Despite a bounce following the loss of the last general election, Labour’s membership, like that of all the major parties, continues to be an issue of real concern.
Just over one per cent of the British population are members of political parties, one of the lowest rates in Europe. Meanwhile, campaigning organisations such as Oxfam and Amnesty International continue to reap the benefits of 21st century global communication technology to harvest millions of supporters.
I became involved in local politics after returning from working and living in Syria, where meetings of over four people had to request permission from an authoritarian government whose rule has now turned into a bloody civil war. I felt a responsibility to involve myself in politics and take advantage of our political freedoms as I’d witnessed firsthand the realities of an undemocratic alternative.
Yet beyond the real issues that I’ve met on the doorstep and within the council chamber, a more existential problem, I believe, is the sense of apathy towards politics and distrust towards politicians. Addressing the increasing disconnection between our democratic systems and its participants is therefore a critical issue that I believe organisations like Progress can play a key role in addressing.
The Progress campaigns on Labour primaries, High Speed Two and the myriad ideas within The Purple Book have attracted the attention of audiences beyond the political bubble. The strategy board is an excellent new idea that can bring in a host of new perspectives and capacity for Progress to significantly expand its campaigning remit.
One of the key lessons I’ve learnt as a councillor is how important an imaginative and connected approach is to translate campaigning on issues into political realities. Gang crime, for example, is a significant challenge in Kilburn, and in Brent we’ve worked to bring together a platform made up of safer neighbourhood teams, neighbourhood watches, residents’ associations, councillors from neighbouring wards in addition to parliamentarians and London assembly members to discuss and action a more holistic approach to the problem. We’ve also looked to connect to local and national media to highlight both issues and actions.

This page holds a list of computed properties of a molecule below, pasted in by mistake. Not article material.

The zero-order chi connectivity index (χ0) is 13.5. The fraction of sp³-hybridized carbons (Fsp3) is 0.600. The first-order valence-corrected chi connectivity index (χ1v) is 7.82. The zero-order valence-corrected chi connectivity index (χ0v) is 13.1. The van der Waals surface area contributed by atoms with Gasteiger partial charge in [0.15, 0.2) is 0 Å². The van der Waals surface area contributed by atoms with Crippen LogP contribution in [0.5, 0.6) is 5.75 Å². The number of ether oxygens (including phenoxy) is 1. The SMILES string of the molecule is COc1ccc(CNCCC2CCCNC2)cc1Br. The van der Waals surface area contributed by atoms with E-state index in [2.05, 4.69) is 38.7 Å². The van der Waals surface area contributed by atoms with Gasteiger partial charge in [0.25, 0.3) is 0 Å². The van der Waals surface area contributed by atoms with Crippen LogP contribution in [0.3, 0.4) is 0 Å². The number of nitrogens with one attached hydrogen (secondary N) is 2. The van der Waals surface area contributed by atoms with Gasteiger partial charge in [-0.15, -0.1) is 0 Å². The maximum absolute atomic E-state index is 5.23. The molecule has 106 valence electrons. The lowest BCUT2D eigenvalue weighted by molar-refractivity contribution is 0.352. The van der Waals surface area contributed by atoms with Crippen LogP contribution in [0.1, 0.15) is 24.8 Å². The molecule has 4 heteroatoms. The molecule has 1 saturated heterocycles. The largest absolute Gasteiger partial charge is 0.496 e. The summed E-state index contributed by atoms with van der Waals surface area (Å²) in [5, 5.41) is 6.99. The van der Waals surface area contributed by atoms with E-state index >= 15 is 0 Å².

Normal residents are often unaware of the overlapping bureaucratic and jurisdictional labyrinth that surrounds local services and how it connects all the way up to national politics. This is, I believe, an untapped space for Progress to host new thinking on how Labour councillors, traditionally seen as the ‘frontline’ of the party’s politicians, can be used to drive a membership campaign nationally. Connecting bigger picture national issues to local party organisations can energise the base and drive a focus on improving the health of Labour’s democratic mandate.
Showing how Labour councils are different on issues as diverse as the living wage, affordable housing, recycling rates and quality public services, while highlighting the hypocrisy within large parts of the government’s localism and ‘big society’ agenda can harness a growing public anger as to the direction in which the country is travelling.
I realise that I have posed more questions than I have answered in this piece, but hope that I have set out the kind of vibrant democratic horizon for which I believe we should be aiming. Put simply, radical thinking on addressing Britain’s democratic deficit can give a better purpose and direction to our politics and, if elected to the Progress strategy board, I will fully commit myself to this purpose.
James Denselow is a candidate in the councillors’ section in the Progress strategy board elections 2012. You can find out more about all the candidates at the dedicated Progress strategy board election microsite
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